Not many people would consider climbing aboard a horse soon after breaking ribs. But not everybody is Suzanne Hayes, who won the Big Horn 100 endurance ride just six weeks after a fall that resulted in 10 broken ribs (some in multiple places), two fractured vertebrae, a punctured lung and a lacerated liver, and that led to her spending five days in the ICU and 10 more days in the hospital.
“I told them, ‘Well, I’ve got a really big 100-mile ride in six weeks,’” Hayes recalls. “‘I’m hoping that we can still plan on that.’ They looked at me like, ‘You gotta be kidding me.’”
Her accident happened while riding a young horse on a routine training ride. The horse stopped in a creek a quarter-mile from home to drink when he suddenly bolted, violently ejecting Hayes. (Hayes and her husband later determined he’d received an electric shock on his sensitive nose from a live fence wire that had fallen into the creek nearby.)
The Big Horn is one of the last old-fashioned 100-mile races.
“It’s a really difficult 100, and it takes a lot of perseverance to get through it,” says Hayes. “You have to pay attention because it’s so remote. I just really like tough rides.”
Riding the Big Horn 100 in such a compromised state didn’t seem like a far-fetched idea to this experienced high-mileage endurance rider. So many factors went into forging ahead with the plan that it appeared the obvious choice, the way Hayes explains it.
Early in 2020, Hayes had offered her horse, Greenbriar Al Jabal (“Atlas”), to fellow endurance rider Ann Hall to ride along with Hayes on Sanstormm.
“Atlas was three for three [in the top five] in the Big Horn [with a win in 2012], and Sans was zero for two,” says Hayes. “I thought this might be a really good opportunity for Ann to come up and ride Atlas with me on Sans. And that would be really good for Sans, because he would learn a lot from Atlas.”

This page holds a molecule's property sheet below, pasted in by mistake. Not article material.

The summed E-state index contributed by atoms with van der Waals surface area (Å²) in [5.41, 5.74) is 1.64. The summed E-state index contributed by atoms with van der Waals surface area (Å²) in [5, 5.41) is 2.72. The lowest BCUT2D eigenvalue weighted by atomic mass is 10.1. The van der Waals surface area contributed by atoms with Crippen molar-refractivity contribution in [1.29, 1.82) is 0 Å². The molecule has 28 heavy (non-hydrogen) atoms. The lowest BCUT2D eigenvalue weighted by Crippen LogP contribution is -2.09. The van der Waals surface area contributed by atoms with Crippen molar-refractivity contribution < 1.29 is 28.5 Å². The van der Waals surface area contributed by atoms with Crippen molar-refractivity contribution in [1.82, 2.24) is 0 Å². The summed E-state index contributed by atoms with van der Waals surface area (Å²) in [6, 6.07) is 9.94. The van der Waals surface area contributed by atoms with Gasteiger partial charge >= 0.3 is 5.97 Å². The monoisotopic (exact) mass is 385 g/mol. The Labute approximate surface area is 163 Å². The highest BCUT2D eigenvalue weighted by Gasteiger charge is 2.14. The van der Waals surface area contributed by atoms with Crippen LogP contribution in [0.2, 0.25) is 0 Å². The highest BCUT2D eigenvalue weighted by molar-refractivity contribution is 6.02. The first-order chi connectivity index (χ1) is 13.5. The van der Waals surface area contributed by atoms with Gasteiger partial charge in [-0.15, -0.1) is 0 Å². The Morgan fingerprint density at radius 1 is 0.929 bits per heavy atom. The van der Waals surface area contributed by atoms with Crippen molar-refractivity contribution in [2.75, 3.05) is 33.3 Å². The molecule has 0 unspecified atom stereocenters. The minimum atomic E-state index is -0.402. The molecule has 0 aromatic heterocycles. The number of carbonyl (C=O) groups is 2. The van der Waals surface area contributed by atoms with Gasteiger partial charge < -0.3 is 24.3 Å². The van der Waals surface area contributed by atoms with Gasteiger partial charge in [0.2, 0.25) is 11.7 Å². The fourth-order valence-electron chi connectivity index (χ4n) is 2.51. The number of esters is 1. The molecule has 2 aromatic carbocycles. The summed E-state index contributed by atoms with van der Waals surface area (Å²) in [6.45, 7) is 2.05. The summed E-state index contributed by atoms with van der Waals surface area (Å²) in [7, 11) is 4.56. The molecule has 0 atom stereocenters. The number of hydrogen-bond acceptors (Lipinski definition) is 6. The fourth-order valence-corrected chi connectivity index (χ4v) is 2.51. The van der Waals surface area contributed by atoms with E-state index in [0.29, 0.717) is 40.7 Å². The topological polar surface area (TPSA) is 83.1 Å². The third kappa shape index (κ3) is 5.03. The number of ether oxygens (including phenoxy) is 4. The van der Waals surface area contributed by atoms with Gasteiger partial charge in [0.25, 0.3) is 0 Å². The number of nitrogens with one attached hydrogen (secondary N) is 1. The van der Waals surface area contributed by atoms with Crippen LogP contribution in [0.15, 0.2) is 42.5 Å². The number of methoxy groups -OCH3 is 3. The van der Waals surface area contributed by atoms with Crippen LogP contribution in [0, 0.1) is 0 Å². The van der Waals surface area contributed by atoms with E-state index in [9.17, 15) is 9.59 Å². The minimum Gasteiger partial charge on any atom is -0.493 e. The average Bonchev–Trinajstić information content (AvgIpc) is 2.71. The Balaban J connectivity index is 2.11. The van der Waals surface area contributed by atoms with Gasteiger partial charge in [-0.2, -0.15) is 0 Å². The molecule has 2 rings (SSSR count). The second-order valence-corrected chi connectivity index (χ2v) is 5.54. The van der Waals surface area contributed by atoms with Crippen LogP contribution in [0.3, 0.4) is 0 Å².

Hall was excited to do it; she and her husband had planned a big two-week adventure. Hayes didn’t want to let her down. While her decision might seem irrational, she is anything but.
“I carefully weighed it out,” says Hayes. “I thought, how many times have I ridden a horse, how many times have I come off a horse, and what was the percentage. And I just felt like the percentage was low enough that I would do the ride.”
From 9 Miles to 100
Hayes didn’t get authorized by her doctors to ride until a week before the Big Horn, and technically didn’t get an OK at all.
“I got a CT scan the week before the ride,” she says. “I’d hoped they’d look at it and say, ‘You’ve healed up really well. We don’t have any problem at all if you ride at Big Horn.’ But they didn’t. They said that my injuries at six weeks were where they should be: my ribs were still separated, and they were worried about my liver, because it takes three months to heal. They said, ‘We can’t tell you that you should ride. We would recommend that you don’t. You really shouldn’t. There’s a risk involved. But it’s your choice.’”
Her final test was a training ride on Sans the week before the Big Horn, trotting and cantering for 9 miles.